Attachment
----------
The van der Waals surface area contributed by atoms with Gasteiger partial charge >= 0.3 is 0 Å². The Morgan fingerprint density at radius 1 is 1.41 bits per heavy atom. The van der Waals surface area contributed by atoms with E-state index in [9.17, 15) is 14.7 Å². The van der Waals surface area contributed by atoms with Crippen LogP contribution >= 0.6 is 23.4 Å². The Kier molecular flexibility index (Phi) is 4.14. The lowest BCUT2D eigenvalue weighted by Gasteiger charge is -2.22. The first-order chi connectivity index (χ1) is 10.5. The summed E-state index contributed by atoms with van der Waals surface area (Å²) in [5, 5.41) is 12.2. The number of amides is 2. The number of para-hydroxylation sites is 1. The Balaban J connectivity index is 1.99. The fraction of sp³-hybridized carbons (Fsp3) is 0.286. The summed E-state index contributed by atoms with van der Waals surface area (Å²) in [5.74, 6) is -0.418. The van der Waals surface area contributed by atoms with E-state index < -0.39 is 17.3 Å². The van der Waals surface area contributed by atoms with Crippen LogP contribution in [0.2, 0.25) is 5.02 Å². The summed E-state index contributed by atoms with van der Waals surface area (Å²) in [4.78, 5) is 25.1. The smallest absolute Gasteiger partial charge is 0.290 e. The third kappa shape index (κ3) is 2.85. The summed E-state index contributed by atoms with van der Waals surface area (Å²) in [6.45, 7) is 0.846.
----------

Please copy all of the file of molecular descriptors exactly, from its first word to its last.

The van der Waals surface area contributed by atoms with Gasteiger partial charge >= 0.3 is 0 Å². The Morgan fingerprint density at radius 1 is 1.41 bits per heavy atom. The van der Waals surface area contributed by atoms with E-state index in [9.17, 15) is 14.7 Å². The van der Waals surface area contributed by atoms with Crippen LogP contribution >= 0.6 is 23.4 Å². The Kier molecular flexibility index (Phi) is 4.14. The lowest BCUT2D eigenvalue weighted by Gasteiger charge is -2.22. The first-order chi connectivity index (χ1) is 10.5. The summed E-state index contributed by atoms with van der Waals surface area (Å²) in [5, 5.41) is 12.2. The number of amides is 2. The number of para-hydroxylation sites is 1. The Balaban J connectivity index is 1.99. The fraction of sp³-hybridized carbons (Fsp3) is 0.286. The summed E-state index contributed by atoms with van der Waals surface area (Å²) in [5.74, 6) is -0.418. The van der Waals surface area contributed by atoms with E-state index < -0.39 is 17.3 Å². The van der Waals surface area contributed by atoms with Crippen LogP contribution in [0.2, 0.25) is 5.02 Å². The summed E-state index contributed by atoms with van der Waals surface area (Å²) in [4.78, 5) is 25.1. The smallest absolute Gasteiger partial charge is 0.290 e. The third kappa shape index (κ3) is 2.85. The summed E-state index contributed by atoms with van der Waals surface area (Å²) in [6.45, 7) is 0.846.